At step 904, variables are initialized. For purposes of clarity, assume that any required information (i.e., any information required for initializing variables and performing other steps of the base station neighbor list creation process) has been obtained as depicted and described herein. The variables include: a set of candidate base stations (denoted as P), a base station coverage area for a target base station k for which the base station neighbor list is being created (denoted as Ak for base station k), location-based signal strengths (denoted as Γk(x) for target base station k at location x in base station coverage area Ak), a base station order for each location x over the set of candidate base stations (denoted as πx(P)), per-location base station lists (denoted as Lx), a per-area base station list (denoted as {circumflex over (L)}k for target base station k), and a base station coverage metric for each base station j (denoted as w(j) for base station j).

The set of candidate base stations (P) is initialized to include base stations. The set of candidate base stations may be initialized to include any base stations. The base stations selected for inclusion in the set of candidate base stations may be selected in any manner. The set of candidate base stations may include all base stations in the network. The set of candidate base stations may include neighboring base stations, e.g., determined using base station distance/location information. The set of candidate base stations may include a union of base stations included in different initial base station neighbor lists (where multiple initial base stations neighbor lists are created). The set of candidate base stations may be determined in any manner for creating a base station neighbor list described herein (e.g., using any type of evaluation of any type of information). The set of candidate base stations is initialized as P={1, . . . , J}. A subset of the base stations included in the set of candidate base stations P will form the final base station neighbor list.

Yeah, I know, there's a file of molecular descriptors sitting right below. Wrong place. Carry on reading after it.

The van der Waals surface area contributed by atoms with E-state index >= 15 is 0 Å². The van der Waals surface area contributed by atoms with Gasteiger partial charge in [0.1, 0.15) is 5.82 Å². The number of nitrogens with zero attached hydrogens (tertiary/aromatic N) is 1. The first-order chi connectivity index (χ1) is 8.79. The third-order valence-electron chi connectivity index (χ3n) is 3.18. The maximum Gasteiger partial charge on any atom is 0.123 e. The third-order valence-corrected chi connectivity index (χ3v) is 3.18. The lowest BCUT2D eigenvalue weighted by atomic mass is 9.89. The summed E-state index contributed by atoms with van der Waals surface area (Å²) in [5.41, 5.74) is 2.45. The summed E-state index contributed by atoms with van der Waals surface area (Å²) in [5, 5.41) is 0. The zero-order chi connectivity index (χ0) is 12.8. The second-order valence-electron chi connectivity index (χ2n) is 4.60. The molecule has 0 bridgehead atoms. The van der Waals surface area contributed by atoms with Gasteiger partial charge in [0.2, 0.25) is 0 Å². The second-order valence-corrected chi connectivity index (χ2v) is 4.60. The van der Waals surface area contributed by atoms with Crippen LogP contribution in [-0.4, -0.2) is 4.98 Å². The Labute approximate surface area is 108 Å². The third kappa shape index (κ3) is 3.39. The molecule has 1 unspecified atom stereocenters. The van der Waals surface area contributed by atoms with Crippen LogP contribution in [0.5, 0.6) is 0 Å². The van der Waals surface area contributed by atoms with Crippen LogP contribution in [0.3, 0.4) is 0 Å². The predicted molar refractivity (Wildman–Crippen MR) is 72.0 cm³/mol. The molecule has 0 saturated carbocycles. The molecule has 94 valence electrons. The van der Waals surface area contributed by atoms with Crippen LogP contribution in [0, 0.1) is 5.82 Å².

The base station coverage area Ak for target base station k is initialized. The base station coverage area Ak for target base station k includes all geographic locations (where each geographic location is denoted as location x) of the network in which the signal from target base station k is stronger than the signals from any other base stations of the network, such that a wireless user device in that area will attempt to connect to target base station k). The signal strength at location x from target base station k (denoted as Γk(x)) is determined from pilot signal strength measurement information, which, as described herein, may include estimated pilot signal strength measurements (generated from one or more path loss models or other models) and/or actual pilot signal strength measurements (received as feedback from wireless user terminals). The base station coverage area for target base station k is initialized as Ak={x|Γk(x)>γ1, Γk(x)≧Γl(x), for all